Fixed Costs create difficulties in Costing Units of products
Fixed costs can create difficulties if it becomes necessary to express the costs on a per unit basis. Total cost does not change with changes in the volume of activity (within a relevant range). The cost per unit will change as the number of units change. Rent, insurance, administrative salaries are examples of fixed costs. These costs do not change just because you make or sell one more unit as long as you stay within the relevant range. Some examples of fixed costs include rent, insurance premiums, or loan payments. Fixed costs can create economies of scale, which are reductions in per-unit costs through an increase in production volume. This idea is also referred to as diminishing marginal cost.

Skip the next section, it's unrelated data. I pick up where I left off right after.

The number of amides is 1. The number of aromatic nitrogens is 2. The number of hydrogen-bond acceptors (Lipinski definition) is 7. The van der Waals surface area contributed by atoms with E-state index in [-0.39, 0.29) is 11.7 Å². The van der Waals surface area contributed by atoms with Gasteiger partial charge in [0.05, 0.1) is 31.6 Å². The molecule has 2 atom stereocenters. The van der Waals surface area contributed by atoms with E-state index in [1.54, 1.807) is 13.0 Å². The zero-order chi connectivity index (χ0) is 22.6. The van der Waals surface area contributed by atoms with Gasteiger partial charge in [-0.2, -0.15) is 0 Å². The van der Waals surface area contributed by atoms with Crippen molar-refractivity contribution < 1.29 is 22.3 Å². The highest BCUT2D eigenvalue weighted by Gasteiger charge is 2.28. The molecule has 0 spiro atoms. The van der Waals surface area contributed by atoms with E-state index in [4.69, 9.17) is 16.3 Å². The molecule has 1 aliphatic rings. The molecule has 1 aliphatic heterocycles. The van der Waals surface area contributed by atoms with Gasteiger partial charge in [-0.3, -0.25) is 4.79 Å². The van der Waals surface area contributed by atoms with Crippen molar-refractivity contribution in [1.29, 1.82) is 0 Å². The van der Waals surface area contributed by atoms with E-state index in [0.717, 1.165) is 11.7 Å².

Average fixed cost per unit is dependent on the number of units manufactured. As production increases, the cost per unit falls as the fixed cost is spread over more units. On the other hand, as production declines, the cost per unit increases since the fixed cost is spread over fewer units. This is because if fixed costs are expressed on a per unit basis, they will react inversely to changes in activity. In the hospital, for example, the average cost per test will fall as the number of tests performed increases. This is because the £8,000 rental cost will be spread over more tests. Conversely, as the number of tests performed in the clinic declines, the average cost per test will rise as the £8,000 rental cost is spread over fewer tests.